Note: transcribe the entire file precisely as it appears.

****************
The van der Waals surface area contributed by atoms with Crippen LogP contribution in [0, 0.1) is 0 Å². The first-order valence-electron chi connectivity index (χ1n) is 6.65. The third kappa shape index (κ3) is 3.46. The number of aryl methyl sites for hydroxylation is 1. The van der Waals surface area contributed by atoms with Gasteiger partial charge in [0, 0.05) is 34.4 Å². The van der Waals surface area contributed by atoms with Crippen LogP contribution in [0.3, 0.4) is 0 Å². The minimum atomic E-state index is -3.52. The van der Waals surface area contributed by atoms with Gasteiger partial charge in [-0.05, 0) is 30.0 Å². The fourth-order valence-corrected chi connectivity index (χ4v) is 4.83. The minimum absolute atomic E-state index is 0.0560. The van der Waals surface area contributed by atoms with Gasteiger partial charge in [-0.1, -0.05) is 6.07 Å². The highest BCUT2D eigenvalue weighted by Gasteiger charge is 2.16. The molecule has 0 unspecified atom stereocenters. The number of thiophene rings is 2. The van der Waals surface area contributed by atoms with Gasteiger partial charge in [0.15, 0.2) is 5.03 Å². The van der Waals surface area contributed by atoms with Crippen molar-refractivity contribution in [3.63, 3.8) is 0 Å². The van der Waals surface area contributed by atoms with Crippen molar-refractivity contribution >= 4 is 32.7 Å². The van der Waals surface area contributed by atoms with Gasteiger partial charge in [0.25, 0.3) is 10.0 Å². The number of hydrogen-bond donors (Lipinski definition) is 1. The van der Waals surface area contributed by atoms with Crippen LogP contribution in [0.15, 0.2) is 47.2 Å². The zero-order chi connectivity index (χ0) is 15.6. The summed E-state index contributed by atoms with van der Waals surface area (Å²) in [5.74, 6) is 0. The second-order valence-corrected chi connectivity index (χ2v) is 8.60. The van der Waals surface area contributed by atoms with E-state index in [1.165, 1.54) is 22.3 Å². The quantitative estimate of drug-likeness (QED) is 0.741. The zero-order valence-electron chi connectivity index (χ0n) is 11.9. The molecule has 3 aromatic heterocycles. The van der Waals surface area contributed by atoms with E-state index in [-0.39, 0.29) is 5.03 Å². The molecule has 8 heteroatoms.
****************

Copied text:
The van der Waals surface area contributed by atoms with Crippen LogP contribution in [0, 0.1) is 0 Å². The first-order valence-electron chi connectivity index (χ1n) is 6.65. The third kappa shape index (κ3) is 3.46. The number of aryl methyl sites for hydroxylation is 1. The van der Waals surface area contributed by atoms with Gasteiger partial charge in [0, 0.05) is 34.4 Å². The van der Waals surface area contributed by atoms with Crippen LogP contribution in [0.3, 0.4) is 0 Å². The minimum atomic E-state index is -3.52. The van der Waals surface area contributed by atoms with Gasteiger partial charge in [-0.05, 0) is 30.0 Å². The fourth-order valence-corrected chi connectivity index (χ4v) is 4.83. The minimum absolute atomic E-state index is 0.0560. The van der Waals surface area contributed by atoms with Gasteiger partial charge in [-0.1, -0.05) is 6.07 Å². The highest BCUT2D eigenvalue weighted by Gasteiger charge is 2.16. The molecule has 0 unspecified atom stereocenters. The number of thiophene rings is 2. The van der Waals surface area contributed by atoms with Gasteiger partial charge in [0.15, 0.2) is 5.03 Å². The van der Waals surface area contributed by atoms with Crippen molar-refractivity contribution in [3.63, 3.8) is 0 Å². The van der Waals surface area contributed by atoms with Crippen molar-refractivity contribution >= 4 is 32.7 Å². The van der Waals surface area contributed by atoms with Gasteiger partial charge in [0.25, 0.3) is 10.0 Å². The number of hydrogen-bond donors (Lipinski definition) is 1. The van der Waals surface area contributed by atoms with Crippen LogP contribution in [0.15, 0.2) is 47.2 Å². The zero-order chi connectivity index (χ0) is 15.6. The summed E-state index contributed by atoms with van der Waals surface area (Å²) in [5.74, 6) is 0. The second-order valence-corrected chi connectivity index (χ2v) is 8.60. The van der Waals surface area contributed by atoms with E-state index in [1.165, 1.54) is 22.3 Å². The quantitative estimate of drug-likeness (QED) is 0.741. The zero-order valence-electron chi connectivity index (χ0n) is 11.9. The molecule has 3 aromatic heterocycles. The van der Waals surface area contributed by atoms with E-state index in [-0.39, 0.29) is 5.03 Å². The molecule has 8 heteroatoms.